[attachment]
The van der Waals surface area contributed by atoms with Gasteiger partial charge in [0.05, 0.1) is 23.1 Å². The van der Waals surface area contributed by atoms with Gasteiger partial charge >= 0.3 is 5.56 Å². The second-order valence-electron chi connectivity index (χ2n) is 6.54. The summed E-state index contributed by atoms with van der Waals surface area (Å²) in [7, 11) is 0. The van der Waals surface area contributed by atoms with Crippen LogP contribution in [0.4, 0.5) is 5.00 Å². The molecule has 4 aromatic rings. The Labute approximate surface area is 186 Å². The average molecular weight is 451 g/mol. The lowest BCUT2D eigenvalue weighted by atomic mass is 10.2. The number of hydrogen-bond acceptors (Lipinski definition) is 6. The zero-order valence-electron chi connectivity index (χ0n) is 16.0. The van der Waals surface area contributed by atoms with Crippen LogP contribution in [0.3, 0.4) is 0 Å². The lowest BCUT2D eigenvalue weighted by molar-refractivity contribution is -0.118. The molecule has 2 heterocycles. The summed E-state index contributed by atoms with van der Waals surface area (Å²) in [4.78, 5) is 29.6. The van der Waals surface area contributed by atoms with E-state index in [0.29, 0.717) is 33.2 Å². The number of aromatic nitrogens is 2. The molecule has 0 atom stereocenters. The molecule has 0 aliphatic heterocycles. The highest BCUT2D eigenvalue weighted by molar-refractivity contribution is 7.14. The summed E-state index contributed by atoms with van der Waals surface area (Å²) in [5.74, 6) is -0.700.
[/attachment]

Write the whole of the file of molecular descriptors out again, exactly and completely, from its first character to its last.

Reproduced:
The van der Waals surface area contributed by atoms with Gasteiger partial charge in [0.05, 0.1) is 23.1 Å². The van der Waals surface area contributed by atoms with Gasteiger partial charge >= 0.3 is 5.56 Å². The second-order valence-electron chi connectivity index (χ2n) is 6.54. The summed E-state index contributed by atoms with van der Waals surface area (Å²) in [7, 11) is 0. The van der Waals surface area contributed by atoms with Crippen LogP contribution in [0.4, 0.5) is 5.00 Å². The molecule has 4 aromatic rings. The Labute approximate surface area is 186 Å². The average molecular weight is 451 g/mol. The lowest BCUT2D eigenvalue weighted by atomic mass is 10.2. The number of hydrogen-bond acceptors (Lipinski definition) is 6. The zero-order valence-electron chi connectivity index (χ0n) is 16.0. The van der Waals surface area contributed by atoms with Crippen LogP contribution in [0.3, 0.4) is 0 Å². The lowest BCUT2D eigenvalue weighted by molar-refractivity contribution is -0.118. The molecule has 2 heterocycles. The summed E-state index contributed by atoms with van der Waals surface area (Å²) in [4.78, 5) is 29.6. The van der Waals surface area contributed by atoms with E-state index in [0.29, 0.717) is 33.2 Å². The number of aromatic nitrogens is 2. The molecule has 0 atom stereocenters. The molecule has 0 aliphatic heterocycles. The highest BCUT2D eigenvalue weighted by molar-refractivity contribution is 7.14. The summed E-state index contributed by atoms with van der Waals surface area (Å²) in [5.74, 6) is -0.700.